By Shana Tatum RD, LD
The recent news has been filled with more and more emotion. The brutality and racial injustice continue in cities across the country. Our city has been participating in a mostly strong and peaceful way, and Houston highlighted the celebration of George Floyd’s life at his funeral this week.
It has been known for some time that disparities exist in our healthcare system. Not only in large U.S. cities like New York and Los Angeles, but here at home, too. A disparity is defined as a difference between groups, a higher percentage of people experiencing an injury or illness, disease or disability over another group.
According to the Urban Institute, Texas has the largest population of uninsured people in the country. With a population of 27 million, close to 5 million are uninsured, and many are from the black (16 percent) and American Indian (18 percent) populations. Even with the Affordable Care Act, blacks remain 1.5 times more likely to be uninsured compared to whites. Lack of insurance can lead to a lack of preventive care. Continuity of care has been shown to reduce risk. This lack oftentimes leads to a decline in health and a rise in chronic disease.
Look at obesity, defined as abnormal or excessive fat that poses a risk to health and currently determined by the Body Mass Index. Rates of obesity in the African-American population are at 47 percent, according to the Behavioral Risk Factor Surveillance System (BRFSS). High rates continue for pre-diabetes and type 2 diabetes – at 63 percent of the black population. Equally as concerning is high blood pressure at 41 percent.
With the current pandemic, a recent study in Respiratory Journal noted that patients with diabetes or hypertension yielded poorer clinical outcomes from COVID-19 than those without these conditions. These disparities continue to affect our communities that are suffering from racial injustice.
And on top of these alarming statistics, food security plays a role in a person’s health. A person’s zip code may play a more significant role than their genetic code. Most people know what to eat, but if there is no access to healthy food, having the knowledge will not make much of a difference. According to the University of Houston, 17 percent of Harris County residents are food insecure. Living 1 mile or more from a supermarket means living in a food desert.
Healthy People 2020 shares these categories of social determinants of health:
- Economic stability – employment, income, medical bills and debt
- Neighborhood and physical environment – housing, transportation, parks
- Education – literacy, language, early childhood education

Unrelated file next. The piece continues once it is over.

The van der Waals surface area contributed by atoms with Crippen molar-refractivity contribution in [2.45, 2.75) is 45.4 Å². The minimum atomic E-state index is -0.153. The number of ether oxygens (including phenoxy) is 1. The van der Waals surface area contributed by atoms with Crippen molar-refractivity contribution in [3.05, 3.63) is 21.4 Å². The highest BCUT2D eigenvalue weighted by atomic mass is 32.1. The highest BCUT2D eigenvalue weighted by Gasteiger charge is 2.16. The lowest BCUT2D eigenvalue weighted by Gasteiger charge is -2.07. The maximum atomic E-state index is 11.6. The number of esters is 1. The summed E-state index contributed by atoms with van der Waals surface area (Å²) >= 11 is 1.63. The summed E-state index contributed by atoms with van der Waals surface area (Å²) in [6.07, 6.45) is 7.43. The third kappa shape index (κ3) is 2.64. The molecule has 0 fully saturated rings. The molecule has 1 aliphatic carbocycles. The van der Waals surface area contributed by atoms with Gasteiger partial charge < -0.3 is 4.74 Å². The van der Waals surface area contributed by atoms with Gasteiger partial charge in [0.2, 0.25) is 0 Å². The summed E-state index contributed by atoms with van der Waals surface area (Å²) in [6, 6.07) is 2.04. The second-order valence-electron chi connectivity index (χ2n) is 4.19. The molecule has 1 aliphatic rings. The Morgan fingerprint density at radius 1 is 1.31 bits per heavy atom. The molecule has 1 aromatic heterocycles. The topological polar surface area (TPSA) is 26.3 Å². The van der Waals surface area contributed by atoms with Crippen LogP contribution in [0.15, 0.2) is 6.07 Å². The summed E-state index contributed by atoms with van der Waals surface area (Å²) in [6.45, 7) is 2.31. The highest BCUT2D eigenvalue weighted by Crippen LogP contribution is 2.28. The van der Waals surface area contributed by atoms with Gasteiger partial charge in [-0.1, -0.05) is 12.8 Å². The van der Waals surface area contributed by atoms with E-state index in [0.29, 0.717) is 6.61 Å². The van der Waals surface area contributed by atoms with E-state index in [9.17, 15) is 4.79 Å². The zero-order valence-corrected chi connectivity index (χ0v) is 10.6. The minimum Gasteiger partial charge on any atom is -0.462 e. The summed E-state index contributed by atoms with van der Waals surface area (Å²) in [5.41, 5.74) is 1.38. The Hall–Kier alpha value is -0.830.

- Food – hunger and access to healthy options
- Community and social context – social integration and support systems
- Health care system- health coverage and provider availability
These disparities are not inevitable. They are preventable. However, they encompass large systems that require thoughtful change and close evaluation. Policy changes and citizen advocacy nationwide are needed to help reverse the negative consequences that result from these disparities.
Dr. Ezemenari Obasi from the UH HEALTH Research Institute suggests partnerships between the National Institutes of Health, the Department of Education and Department of Agriculture work synergistically to begin to remove food, health and educational disparities in our country.
But, what can we do about it?
- Advocate with city leaders for affordable healthcare and to have access to integrative health practices for black and indigenous people of color (BIPOC).
- Vote in local, state and national elections.
- Follow and share healthcare leaders from BIPOC on social media
- Invest in healthy food systems (local farmer’s markets) and the wellbeing of farmers and farm workers.
- Advocate to increase housing quality, affordability, stability and proximity to resources.
- Support opportunities for physical activity from an early age to prevent chronic illnesses and promote physical and mental health.
- Encourage community health fairs that institute culturally and linguistically appropriate screening, counseling and health care treatment for high-risk groups.
Some resources of where to volunteer or make contributions:
- Diabetes Awareness and Wellness Network (DAWN), http://www.houstontx.gov/health/Community/dawn/index.html#
- Houston Food Bank, https://www.houstonfoodbank.org/find-help/
- Texas Health Insurance, http://www.texashealthoptions.com
- Harris County Medical Society, https://www.hcms.org/tmaimis/HARRIS/Community%20Health/Community_Health_Resources.aspx
- Houston Health Foundation works to address critical public health needs impacting the Houston region’s most underserved families and children. http://houstonhealthfoundation.org/donate
- Kids Meals provides summer meals to children in the Houston area, https://www.giveffect.com/checkout/4136
- Doctors for Change Houston is a nonprofit organization working to improve access to care, https://doctorsforchange.org/donate-to-dfc/